Baby Turtles!!

15 09 2009

Selingaan Island

We took a trip to Borneo for a few weeks, and while there, we were able to stay in Turtle Islands National Park. The three islands of the Park cover approximately 17 square kilometres and are famous for the green and hawksbill turtles that come ashore to lay eggs on its beaches.

We stayed on Selingaan Island, which is a hair tugging, face numbing speedboat journey that takes you 40km off the coast of Sabah in Malaysian Borneo. After an hour of listening to the whining roar of the engine, you end up on a deserted and peaceful island in the middle of the Sulu Sea. The first turtle hatchery in Malaysia was established here in 1966, and is managed by Sabah Parks.

Selingaan is the only island equipped for overnight visitors, and though you can book through various independent tour operators, the best choice is to plan ahead and book with Crystal Quest, the sanctioned operator for the Island. It’s much cheaper, AND with them, you are able to stay overnight at one of the island chalets. There is only space for about 50 people to stay overnight. This is important because the turtles only come to the beach at night. If you want to see this miracle of reproduction, you must be on the Island overnight!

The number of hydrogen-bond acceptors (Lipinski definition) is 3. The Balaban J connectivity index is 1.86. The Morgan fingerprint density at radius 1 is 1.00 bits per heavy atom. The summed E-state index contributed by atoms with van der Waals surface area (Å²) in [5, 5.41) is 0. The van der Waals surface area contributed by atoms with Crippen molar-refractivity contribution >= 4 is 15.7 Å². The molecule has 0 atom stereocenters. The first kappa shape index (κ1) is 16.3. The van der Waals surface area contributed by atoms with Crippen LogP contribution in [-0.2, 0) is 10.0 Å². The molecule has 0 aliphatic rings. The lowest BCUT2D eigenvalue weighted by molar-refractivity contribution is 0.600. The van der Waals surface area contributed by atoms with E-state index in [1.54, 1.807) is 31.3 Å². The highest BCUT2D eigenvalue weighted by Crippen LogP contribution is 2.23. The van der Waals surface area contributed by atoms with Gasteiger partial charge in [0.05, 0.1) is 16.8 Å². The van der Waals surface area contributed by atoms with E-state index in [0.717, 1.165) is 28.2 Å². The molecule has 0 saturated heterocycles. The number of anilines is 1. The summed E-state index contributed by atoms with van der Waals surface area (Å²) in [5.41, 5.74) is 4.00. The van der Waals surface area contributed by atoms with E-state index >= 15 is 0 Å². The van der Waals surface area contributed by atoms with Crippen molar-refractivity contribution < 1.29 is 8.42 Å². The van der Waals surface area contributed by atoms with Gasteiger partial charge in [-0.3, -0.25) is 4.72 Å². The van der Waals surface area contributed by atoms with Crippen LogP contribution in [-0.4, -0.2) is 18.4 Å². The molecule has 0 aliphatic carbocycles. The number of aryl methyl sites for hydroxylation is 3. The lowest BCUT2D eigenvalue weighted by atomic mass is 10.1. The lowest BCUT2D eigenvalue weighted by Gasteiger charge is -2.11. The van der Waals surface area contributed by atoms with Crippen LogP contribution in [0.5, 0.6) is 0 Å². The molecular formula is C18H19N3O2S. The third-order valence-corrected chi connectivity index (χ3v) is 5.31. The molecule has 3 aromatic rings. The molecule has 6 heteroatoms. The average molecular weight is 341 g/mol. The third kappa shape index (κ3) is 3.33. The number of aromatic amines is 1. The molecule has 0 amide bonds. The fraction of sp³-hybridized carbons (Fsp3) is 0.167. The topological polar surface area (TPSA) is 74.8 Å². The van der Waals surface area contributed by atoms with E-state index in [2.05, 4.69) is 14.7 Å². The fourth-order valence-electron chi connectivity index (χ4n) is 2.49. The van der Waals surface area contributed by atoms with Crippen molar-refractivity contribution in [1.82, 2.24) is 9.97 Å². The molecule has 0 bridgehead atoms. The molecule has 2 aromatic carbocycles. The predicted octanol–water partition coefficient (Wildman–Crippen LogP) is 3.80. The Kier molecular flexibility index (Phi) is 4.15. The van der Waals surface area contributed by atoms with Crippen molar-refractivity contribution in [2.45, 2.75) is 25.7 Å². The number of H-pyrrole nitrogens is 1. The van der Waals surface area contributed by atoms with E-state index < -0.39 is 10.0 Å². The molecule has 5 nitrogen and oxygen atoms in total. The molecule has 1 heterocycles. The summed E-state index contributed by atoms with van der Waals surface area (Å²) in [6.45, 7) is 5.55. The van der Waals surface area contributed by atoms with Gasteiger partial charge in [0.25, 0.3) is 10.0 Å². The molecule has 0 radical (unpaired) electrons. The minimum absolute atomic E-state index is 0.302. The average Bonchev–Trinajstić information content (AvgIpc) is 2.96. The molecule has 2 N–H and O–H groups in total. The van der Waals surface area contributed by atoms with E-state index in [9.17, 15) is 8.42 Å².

Once upon the island, there are some pretty strict rules. It is a turtle sanctuary after all, and their protection is priority number one. Still, we arrived early in the morning and were free to walk around the island, swim and snorkel  until evening. After dinner, we were told to stay in the cafeteria and wait for a ranger to call “TURTLE TIME! TURTLE TIME!” This was our signal to head to the beach to watch the mother turtle lay her eggs. Essentially, we were at the mercy of the mama turtle’s timing.

We waited for about an hour and after one false alarm, we were called to the beach. The entire process happens in the dark, and only one flashlight was used to light the event. Here you can see the back of the mother turtle and the eggs she has laid so far. The eggs are perfectly round and about the size of a small apple. In total, the mother turtle laid 89 eggs!! The funny thing is that the mother turtle goes into a trance while she is in the egg laying process (about 2 hours), and she had no awareness of our presence.

Mother turtle laying eggs

As the mother laid the eggs, the ranger took them and placed them in a blue bucket, for placement in the turtle hatchery. This protects them from predators and from being dug up by other mothers laying eggs on the beach. The eggs incubate for about 30 to 60 days before they hatch en masse, and help each other struggle to the top of the sand. An interesting fact is that it is a few degrees of temperature difference that determines the sex of the baby turtles.

Turtle Eggs

Finally, the baby turtles are released into the Sulu Sea. Here they are making a run for it!! Some of them get confused and run the wrong way, and this is when you have the privilege of picking them up and turning them in the right direction.

Baby turtles making a run for it!

Still, it was amazing how most of them knew exactly which direction to run. Mother Nature really is incredible!

A Visitor

27 08 2009

We’ve had a visitor for the last 10 days.